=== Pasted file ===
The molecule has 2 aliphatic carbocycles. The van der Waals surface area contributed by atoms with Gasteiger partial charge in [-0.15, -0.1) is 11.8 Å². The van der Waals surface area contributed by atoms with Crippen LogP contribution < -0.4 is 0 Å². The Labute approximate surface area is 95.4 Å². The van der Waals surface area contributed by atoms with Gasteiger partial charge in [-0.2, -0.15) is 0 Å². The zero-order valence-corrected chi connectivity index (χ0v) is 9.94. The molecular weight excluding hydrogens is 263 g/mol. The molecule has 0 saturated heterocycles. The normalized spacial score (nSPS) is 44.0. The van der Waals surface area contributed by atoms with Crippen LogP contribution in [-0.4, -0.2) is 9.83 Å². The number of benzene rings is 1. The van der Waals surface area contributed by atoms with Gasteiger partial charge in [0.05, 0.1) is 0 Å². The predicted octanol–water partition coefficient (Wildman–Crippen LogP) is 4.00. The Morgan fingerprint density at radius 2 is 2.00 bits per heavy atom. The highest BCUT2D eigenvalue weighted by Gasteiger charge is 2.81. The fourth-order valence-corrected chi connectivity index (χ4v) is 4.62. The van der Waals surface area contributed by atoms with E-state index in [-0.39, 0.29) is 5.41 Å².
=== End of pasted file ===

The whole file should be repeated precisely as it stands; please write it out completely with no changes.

The molecule has 2 aliphatic carbocycles. The van der Waals surface area contributed by atoms with Gasteiger partial charge in [-0.15, -0.1) is 11.8 Å². The van der Waals surface area contributed by atoms with Crippen LogP contribution < -0.4 is 0 Å². The Labute approximate surface area is 95.4 Å². The van der Waals surface area contributed by atoms with Gasteiger partial charge in [-0.2, -0.15) is 0 Å². The zero-order valence-corrected chi connectivity index (χ0v) is 9.94. The molecular weight excluding hydrogens is 263 g/mol. The molecule has 0 saturated heterocycles. The normalized spacial score (nSPS) is 44.0. The van der Waals surface area contributed by atoms with Crippen LogP contribution in [-0.4, -0.2) is 9.83 Å². The number of benzene rings is 1. The van der Waals surface area contributed by atoms with Gasteiger partial charge in [0.05, 0.1) is 0 Å². The predicted octanol–water partition coefficient (Wildman–Crippen LogP) is 4.00. The Morgan fingerprint density at radius 2 is 2.00 bits per heavy atom. The highest BCUT2D eigenvalue weighted by Gasteiger charge is 2.81. The fourth-order valence-corrected chi connectivity index (χ4v) is 4.62. The van der Waals surface area contributed by atoms with E-state index in [-0.39, 0.29) is 5.41 Å².